• Research Interests: Quantitative Social Research, Quantitative Social Research, Social Psychology

Xing Huang, Assistant Professor of Finance

  • PhD, Economics, 2013, University of California at Berkeley
  • Prior to Olin: Assistant Professor of Finance, Michigan State University
  • Research Interests: Behavioral Finance, Asset Pricing, Investor Behavior, Market Efficiency, Information Acquisition, Mutual Funds, Household Finance

Karam Kang, Visiting Professor of Economics

  • PhD, Economics, 2012, University of Pennsylvania
  • Prior to Olin:  Assistant Professor of Economics, Carnegie Mellon University
  • Research Interests: Political Economy, Industrial Organization, Environmental Economics

Zhenyu Liao, Postdoc for Organizational Behavior

  • PhD, Management and Organization, 2017, National University of Singapore
  • Prior to Olin: Research Assistant, National University of Singapore
  • Research Interests: Leadership Behavior and Dynamic, Event Perspective, Interpersonal Interaction

Hannah Perfecto, Assistant Professor of Marketing

  • PhD, Business Administration, 2017, University of California, Berkeley
  • Prior to Olin: Teaching Assistant, 2017, University of California, Berkeley
  • Research Interests: Consumer Behavior, Behavioral Decision Theory, Metacognition, Field Experiments, Research Replicability and Reliability

Rachel Ruttan, Assistant Professor of Organizational Behavior

  • PhD, Management and Organizations, 2017, Northwestern University
  • Prior to Olin: Instructor, Management and Organizations, Negotiations, Northwestern University
  • Research Interests: Compassion and Prosocial Behavior, Values and Moral Judgment, Emotion

Sydney Scott, Assistant Professor of Marketing

  • PhD, Marketing and Psychology, 2017, University of Pennsylvania
  • Prior to Olin: Teaching Assistant, 2017, University of Pennsylvania
  • Research Interests: Morality and Consumption, Judgment and Decision Making, Preferences for Natural Products

 




As part of their Best & Brightest nomination process, Poets & Quants asked students: “If you were a dean for a day, what one thing would you change about the MBA experience?”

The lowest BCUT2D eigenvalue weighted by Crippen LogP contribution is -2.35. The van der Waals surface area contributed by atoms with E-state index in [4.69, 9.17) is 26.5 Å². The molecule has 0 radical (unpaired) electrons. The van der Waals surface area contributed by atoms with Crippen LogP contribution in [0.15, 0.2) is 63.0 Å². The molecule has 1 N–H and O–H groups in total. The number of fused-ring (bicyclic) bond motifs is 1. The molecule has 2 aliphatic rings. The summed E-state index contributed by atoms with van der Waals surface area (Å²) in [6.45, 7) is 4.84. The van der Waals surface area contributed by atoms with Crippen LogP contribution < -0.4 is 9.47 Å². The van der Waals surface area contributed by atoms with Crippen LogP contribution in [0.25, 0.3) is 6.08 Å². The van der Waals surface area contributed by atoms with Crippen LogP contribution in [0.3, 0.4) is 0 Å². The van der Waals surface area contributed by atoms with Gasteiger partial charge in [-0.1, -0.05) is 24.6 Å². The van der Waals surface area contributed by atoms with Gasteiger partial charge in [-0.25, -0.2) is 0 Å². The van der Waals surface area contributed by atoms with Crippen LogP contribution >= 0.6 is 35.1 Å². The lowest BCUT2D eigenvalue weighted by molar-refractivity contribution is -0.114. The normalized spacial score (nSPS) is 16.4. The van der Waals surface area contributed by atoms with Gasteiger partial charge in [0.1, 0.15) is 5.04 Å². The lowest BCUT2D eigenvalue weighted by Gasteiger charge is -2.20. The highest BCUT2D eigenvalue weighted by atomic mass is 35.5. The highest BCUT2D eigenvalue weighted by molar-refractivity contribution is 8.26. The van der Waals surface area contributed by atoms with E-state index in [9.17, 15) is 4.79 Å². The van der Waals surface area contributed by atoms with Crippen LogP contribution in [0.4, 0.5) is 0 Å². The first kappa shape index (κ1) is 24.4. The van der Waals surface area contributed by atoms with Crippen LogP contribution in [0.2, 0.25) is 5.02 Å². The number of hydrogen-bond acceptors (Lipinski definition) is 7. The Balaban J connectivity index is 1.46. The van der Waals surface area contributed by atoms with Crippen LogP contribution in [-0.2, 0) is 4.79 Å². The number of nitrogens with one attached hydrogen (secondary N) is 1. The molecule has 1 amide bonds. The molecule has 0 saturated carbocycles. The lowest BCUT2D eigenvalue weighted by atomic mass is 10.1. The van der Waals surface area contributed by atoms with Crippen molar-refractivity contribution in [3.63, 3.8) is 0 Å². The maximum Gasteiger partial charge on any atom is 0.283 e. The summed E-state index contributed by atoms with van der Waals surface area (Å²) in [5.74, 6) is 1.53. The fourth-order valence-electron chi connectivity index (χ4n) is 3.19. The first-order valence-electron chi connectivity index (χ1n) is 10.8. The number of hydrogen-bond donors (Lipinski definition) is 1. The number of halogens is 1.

Olin’s Markey Culver advocates for the minority of women in most business schools where most of the case studies focus on companies managed by men when she said she would “push for more cases and discussions that address international and female-focused topics.”

Other students called for more international experience.  “A Georgia Tech grad would tackle the issue by purchasing an airline ticket voucher, good for one international trip, for every student.”

What would you do if you were Dean for a Day?

Link to Poets & Quants story.




Alumni in the news

Congratulations to three Olin alumnae named among the Most Influential Business Women of 2017 by the St. Louis Business Journal. The awardees are accomplished business leaders from a wide range of industries and markets throughout the region. They also have made a difference in their own communities and at various nonprofit organizations.

From left: Sara Hannah, BSBA’01, Managing Partner, Barry Wehmiller Leadership Institute; Shelley Lavender, EMBA’03, President of Boeing Military Aircraft, a business unit within Boeing Defense, Space & Security; Theresa Ruzicka, MBA’86, President of Catholic Charities of St. Louis




October was a big month for Olin Women in Business (OWIB)! One of the first big efforts of the year for the club was to bring on board new members to the leadership team. Joining the second-year MBA leadership team are five first-year MBA representatives. These lovely ladies come from Washington DC, Bangalore, Dallas, Nanjing, and New York. They have a variety of experiences from banking to software development to healthcare and more. We are pleased to have Hallie Groff, Nehal Kumar, Neelam Vyas, Lisa Li, and Perri Goldberg on the team!

OWIB logoIn addition, OWIB is very excited to welcome representatives from other Olin programs this year. We strive to be a resource for all women at Olin and thought it was high time that we invite women from other Olin programs to get involved in OWIB. Representing our Specialized Masters women is Serena Chen (MS Supply Chain Management). We also have Manasa Ammisetty and Jennifer Kronick from the PMBA program. We hope these additions will help us better serve all of the women at Olin.

Secondly, October 20-22 was this year’s National Association of Women MBA’s Conference in Stamford, CT. Six women from Olin represented our chapter and we were surprised and honored to be awarded NAWMBA Student Chapter of the Year. During the Leadership Retreat Day we shared many of our successes and strategies with other schools and the NAWMBA organization itself. NAWMBA was impressed with our input and our show of attendance and is looking forward to working with us in the future. Thus, they recognized us with this fantastic award! This is a reflection of all OWIB members and the work that we do. We are thrilled to be recognized and hope we can continue to build a strong relationship with this national organization.